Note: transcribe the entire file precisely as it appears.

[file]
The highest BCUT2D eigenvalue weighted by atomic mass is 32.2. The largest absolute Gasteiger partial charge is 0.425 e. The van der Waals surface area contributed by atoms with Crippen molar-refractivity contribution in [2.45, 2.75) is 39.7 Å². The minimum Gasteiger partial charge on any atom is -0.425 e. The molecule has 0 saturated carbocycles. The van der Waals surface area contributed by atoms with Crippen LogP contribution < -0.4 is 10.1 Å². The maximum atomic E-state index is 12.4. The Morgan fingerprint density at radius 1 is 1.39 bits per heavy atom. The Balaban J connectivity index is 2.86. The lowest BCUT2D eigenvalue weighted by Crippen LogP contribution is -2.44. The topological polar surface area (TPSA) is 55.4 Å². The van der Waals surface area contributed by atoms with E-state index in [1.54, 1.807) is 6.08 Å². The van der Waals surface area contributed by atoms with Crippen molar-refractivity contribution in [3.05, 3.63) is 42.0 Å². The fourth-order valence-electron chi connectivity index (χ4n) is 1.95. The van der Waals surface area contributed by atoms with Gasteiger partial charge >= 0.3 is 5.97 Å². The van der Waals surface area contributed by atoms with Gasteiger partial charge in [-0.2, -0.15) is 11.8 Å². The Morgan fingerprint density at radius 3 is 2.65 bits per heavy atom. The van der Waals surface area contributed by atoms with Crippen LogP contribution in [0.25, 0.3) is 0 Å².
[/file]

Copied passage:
The highest BCUT2D eigenvalue weighted by atomic mass is 32.2. The largest absolute Gasteiger partial charge is 0.425 e. The van der Waals surface area contributed by atoms with Crippen molar-refractivity contribution in [2.45, 2.75) is 39.7 Å². The minimum Gasteiger partial charge on any atom is -0.425 e. The molecule has 0 saturated carbocycles. The van der Waals surface area contributed by atoms with Crippen LogP contribution < -0.4 is 10.1 Å². The maximum atomic E-state index is 12.4. The Morgan fingerprint density at radius 1 is 1.39 bits per heavy atom. The Balaban J connectivity index is 2.86. The lowest BCUT2D eigenvalue weighted by Crippen LogP contribution is -2.44. The topological polar surface area (TPSA) is 55.4 Å². The van der Waals surface area contributed by atoms with E-state index in [1.54, 1.807) is 6.08 Å². The van der Waals surface area contributed by atoms with Crippen molar-refractivity contribution in [3.05, 3.63) is 42.0 Å². The fourth-order valence-electron chi connectivity index (χ4n) is 1.95. The van der Waals surface area contributed by atoms with Gasteiger partial charge >= 0.3 is 5.97 Å². The van der Waals surface area contributed by atoms with Gasteiger partial charge in [-0.2, -0.15) is 11.8 Å². The Morgan fingerprint density at radius 3 is 2.65 bits per heavy atom. The van der Waals surface area contributed by atoms with Crippen LogP contribution in [0.25, 0.3) is 0 Å².